New York During the 1980s, Houston-based Mark Flood worked in relative obscurity, creating violent and frequently pornographic artworks which express an antipathy toward commercial culture that is perhaps best summed up by the name he gave his experimental punk band at the time: Culturcide. Works from this period include paintings ridiculing corporate media brainwashing, collages in which the faces of celebrities have been morbidly reassembled into tumored caricatures, and sculptures created from defaced household products, which recall Warhol’s Brillo boxes but express a sentiment antithetical to the late Pop-art icon's exaltation of the commodity.
Then, in the early ’90s, fed up with the art world, and inspired by Dave Hickey’s remarks about beauty as a means for constructing viewing experiences unsanctioned by establishment mandates, Flood began making his so-called lace paintings: large canvases that exploit the seductiveness of fraying, finely wrought fabric. Ironically, these works helped catapult the irreverent artist to a level of recognition whereby, at the age of 55, he can get away with titling a solo show “ARTSTAR,” as he did for his recent exhibition at Zach Feuer. The show, his third at the gallery, opened during his sprawling retrospective at New York’s Luxembourg & Dayan, titled “The Hateful Years,” providing viewers with a comprehensive look at his work from the ’80s as well as a selection of recent lace paintings.
Flood seems eager to prove that fame and fortune haven’t mitigated his distaste for the art world. The centerpiece at Feuer was a 16-foot-tall column of stenciled canvases, which, in descending order, read: WHORE MUSEUMS, GUTLESS COLLECTORS, BLIND DEALERS and ALLEGED ARTIST. Lest we mistakenly assume that this list pretty much covers the entirety of what Flood con- temptuously refers to in interviews as the contemporary “art bureaucracy,” the self-styled hater also made sure to thumb his nose at such institutional mainstays as Artforum and Yale University as well as anyone who discusses Banksy.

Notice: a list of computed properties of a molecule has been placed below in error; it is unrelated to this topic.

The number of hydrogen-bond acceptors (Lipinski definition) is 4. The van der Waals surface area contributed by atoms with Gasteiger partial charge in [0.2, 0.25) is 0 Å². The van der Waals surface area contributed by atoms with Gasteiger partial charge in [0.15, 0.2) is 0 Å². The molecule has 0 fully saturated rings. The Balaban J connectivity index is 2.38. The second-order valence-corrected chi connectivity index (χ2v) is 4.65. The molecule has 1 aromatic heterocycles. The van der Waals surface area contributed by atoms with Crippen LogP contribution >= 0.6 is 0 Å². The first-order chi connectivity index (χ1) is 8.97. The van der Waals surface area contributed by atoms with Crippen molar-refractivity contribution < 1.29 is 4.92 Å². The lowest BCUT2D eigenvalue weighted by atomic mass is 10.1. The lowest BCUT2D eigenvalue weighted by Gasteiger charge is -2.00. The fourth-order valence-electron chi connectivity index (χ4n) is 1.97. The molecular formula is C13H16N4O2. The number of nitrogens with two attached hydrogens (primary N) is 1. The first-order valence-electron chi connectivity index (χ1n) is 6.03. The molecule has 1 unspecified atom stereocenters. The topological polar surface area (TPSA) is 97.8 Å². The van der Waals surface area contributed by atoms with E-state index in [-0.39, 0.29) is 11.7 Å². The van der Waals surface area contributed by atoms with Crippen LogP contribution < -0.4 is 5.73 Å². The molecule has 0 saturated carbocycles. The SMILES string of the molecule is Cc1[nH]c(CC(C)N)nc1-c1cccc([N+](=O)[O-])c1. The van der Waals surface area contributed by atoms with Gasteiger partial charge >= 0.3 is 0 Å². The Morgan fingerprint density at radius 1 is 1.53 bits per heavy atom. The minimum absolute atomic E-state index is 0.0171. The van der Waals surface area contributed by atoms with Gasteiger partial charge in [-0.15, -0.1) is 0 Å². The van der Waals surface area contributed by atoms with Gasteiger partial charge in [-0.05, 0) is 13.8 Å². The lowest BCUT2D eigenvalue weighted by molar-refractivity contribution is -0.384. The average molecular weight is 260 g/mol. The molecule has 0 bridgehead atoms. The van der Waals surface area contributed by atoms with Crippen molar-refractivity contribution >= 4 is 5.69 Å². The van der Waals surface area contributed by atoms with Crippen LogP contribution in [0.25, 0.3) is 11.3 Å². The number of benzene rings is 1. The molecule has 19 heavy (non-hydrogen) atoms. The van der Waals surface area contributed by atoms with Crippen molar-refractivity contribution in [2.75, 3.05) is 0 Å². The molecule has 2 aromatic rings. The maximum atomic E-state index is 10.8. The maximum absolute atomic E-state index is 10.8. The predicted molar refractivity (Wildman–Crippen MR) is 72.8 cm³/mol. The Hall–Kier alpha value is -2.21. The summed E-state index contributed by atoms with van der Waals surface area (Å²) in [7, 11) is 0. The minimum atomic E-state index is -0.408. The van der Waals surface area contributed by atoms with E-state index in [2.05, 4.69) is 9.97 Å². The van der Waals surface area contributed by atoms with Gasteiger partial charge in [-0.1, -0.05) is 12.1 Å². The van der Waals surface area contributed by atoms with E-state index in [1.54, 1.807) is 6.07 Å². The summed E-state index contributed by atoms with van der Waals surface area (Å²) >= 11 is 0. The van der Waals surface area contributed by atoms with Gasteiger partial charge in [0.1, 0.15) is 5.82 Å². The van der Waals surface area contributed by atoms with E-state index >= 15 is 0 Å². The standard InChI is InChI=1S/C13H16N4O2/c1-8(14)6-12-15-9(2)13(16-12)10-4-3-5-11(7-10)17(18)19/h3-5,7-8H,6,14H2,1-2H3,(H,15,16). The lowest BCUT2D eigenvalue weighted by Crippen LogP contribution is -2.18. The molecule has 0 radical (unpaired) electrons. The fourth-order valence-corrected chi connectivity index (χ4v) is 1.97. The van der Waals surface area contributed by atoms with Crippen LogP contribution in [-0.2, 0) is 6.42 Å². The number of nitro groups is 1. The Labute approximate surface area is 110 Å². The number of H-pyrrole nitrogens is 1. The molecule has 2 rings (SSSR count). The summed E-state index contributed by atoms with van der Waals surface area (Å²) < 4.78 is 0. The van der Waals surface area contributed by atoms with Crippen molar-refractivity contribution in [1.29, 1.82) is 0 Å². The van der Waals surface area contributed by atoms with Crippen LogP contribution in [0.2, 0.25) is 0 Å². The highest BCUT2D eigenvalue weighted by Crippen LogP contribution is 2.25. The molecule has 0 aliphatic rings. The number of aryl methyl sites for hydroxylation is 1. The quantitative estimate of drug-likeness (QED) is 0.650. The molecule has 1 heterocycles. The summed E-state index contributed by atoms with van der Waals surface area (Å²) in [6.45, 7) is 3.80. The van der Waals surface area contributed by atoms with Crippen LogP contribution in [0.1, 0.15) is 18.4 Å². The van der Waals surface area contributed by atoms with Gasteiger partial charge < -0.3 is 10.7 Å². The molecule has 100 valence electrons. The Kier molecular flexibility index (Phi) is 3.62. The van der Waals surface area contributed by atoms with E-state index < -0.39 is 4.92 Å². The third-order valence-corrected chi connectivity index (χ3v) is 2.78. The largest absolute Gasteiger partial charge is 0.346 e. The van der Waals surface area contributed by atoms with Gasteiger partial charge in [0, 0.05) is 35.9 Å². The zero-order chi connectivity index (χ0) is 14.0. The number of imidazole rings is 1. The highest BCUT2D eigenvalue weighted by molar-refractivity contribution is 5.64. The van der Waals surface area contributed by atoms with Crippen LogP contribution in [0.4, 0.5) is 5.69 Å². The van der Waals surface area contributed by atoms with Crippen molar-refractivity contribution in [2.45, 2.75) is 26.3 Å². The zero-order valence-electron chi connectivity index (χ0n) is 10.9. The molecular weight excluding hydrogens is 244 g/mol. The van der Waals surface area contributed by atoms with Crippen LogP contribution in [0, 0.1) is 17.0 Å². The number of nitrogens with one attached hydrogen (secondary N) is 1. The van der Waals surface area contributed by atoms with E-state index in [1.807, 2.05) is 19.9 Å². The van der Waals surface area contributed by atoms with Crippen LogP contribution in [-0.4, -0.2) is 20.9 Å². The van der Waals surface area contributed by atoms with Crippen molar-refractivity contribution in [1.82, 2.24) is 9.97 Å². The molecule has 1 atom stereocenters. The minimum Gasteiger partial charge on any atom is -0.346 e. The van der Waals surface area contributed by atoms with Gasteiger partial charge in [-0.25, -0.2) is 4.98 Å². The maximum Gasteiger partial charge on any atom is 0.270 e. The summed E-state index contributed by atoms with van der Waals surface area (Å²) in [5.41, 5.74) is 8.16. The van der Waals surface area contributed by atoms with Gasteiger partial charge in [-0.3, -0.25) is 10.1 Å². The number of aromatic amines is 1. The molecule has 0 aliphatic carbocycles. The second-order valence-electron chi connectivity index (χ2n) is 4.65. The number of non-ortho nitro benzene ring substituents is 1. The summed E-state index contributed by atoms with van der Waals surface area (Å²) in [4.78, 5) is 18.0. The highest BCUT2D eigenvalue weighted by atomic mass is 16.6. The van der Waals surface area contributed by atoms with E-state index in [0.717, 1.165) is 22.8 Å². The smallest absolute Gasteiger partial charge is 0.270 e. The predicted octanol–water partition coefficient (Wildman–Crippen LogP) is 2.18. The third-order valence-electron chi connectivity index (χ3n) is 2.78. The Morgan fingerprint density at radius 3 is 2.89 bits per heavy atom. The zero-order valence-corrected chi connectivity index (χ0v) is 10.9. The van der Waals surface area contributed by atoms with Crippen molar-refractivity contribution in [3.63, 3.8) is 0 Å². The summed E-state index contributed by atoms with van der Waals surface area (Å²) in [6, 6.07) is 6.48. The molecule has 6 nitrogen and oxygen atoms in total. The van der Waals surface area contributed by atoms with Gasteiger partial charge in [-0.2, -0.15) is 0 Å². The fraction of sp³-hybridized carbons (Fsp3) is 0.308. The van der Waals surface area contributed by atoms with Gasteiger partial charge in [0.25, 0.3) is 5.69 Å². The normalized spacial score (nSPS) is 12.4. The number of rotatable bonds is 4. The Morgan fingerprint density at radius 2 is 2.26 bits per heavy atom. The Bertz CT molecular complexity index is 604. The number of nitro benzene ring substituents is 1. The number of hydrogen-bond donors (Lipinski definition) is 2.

It’s mildly gratifying to partake of the leveling disdain Flood exhibits in glibly reducing the art world to a multi- million-dollar circle jerk. Unfortunately, many of the works on view—like other hastily spray-painted, invective-bearing canvases the artist has created of late—are so formulaic as to appear in line with their ostensible objects of scorn. Few pieces in the show are as worthy of their viewer’s time as any one of the handful of 1960s Batman comics—a calling card of Flood’s in recent years—that were scattered on a coffee table at the center of the gallery.
The exceptions, however, are notable. Flood’s new stripped-down, black-and-white lace paintings graciously depart from the tired slacker esthetic of the stencil works. And a video featuring animated, computer-voiced versions of the numerous critical “experts” on Bravo’s reality show “Work of Art: The Next Great Artist”—Bill Powers, Jerry Saltz and Sarah Jessica Parker among them—skewers the art world as a slavish consensus factory. Granted, the television program, which showcases artists competing in an “Ameri- can Idol”-type setting, is an obvious target. But Flood goes to town on it like a kid at a piñata party. An outrageously extended analogy likening the experience of looking at an imaginary contestant’s artwork (presumably Flood’s own) to rubbing one’s genitals against a filthy toilet is nothing short of virtuosic. Indeed, with this puerile but also highly cathartic video, Flood proves he still has some hate left in him that hasn’t been traded for lazy provocations and dollar bills.
Photo: View of Mark Flood’s exhibition “ARTSTAR,” showing Endless Column, 2012, acrylic and paper on canvas, 16 feet tall; at Zach Feuer.